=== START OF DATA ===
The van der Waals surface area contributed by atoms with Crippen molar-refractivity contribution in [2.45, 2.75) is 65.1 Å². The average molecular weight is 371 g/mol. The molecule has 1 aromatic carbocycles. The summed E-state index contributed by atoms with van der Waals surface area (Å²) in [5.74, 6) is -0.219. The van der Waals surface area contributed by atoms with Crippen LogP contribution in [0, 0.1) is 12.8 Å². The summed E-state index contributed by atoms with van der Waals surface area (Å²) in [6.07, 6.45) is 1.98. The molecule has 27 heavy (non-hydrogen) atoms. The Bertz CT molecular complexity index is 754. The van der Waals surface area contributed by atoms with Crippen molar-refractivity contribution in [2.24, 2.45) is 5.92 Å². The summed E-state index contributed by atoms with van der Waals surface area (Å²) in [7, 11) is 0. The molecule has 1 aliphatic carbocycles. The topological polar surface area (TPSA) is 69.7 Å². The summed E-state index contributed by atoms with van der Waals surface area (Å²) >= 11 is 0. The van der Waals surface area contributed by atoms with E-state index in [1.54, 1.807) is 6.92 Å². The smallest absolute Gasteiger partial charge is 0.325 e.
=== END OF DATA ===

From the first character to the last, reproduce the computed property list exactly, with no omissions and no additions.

The van der Waals surface area contributed by atoms with Crippen molar-refractivity contribution in [2.45, 2.75) is 65.1 Å². The average molecular weight is 371 g/mol. The molecule has 1 aromatic carbocycles. The summed E-state index contributed by atoms with van der Waals surface area (Å²) in [5.74, 6) is -0.219. The van der Waals surface area contributed by atoms with Crippen LogP contribution in [0, 0.1) is 12.8 Å². The summed E-state index contributed by atoms with van der Waals surface area (Å²) in [6.07, 6.45) is 1.98. The molecule has 27 heavy (non-hydrogen) atoms. The Bertz CT molecular complexity index is 754. The van der Waals surface area contributed by atoms with Crippen molar-refractivity contribution in [2.24, 2.45) is 5.92 Å². The summed E-state index contributed by atoms with van der Waals surface area (Å²) in [7, 11) is 0. The molecule has 1 aliphatic carbocycles. The topological polar surface area (TPSA) is 69.7 Å². The summed E-state index contributed by atoms with van der Waals surface area (Å²) >= 11 is 0. The van der Waals surface area contributed by atoms with E-state index in [1.54, 1.807) is 6.92 Å². The smallest absolute Gasteiger partial charge is 0.325 e.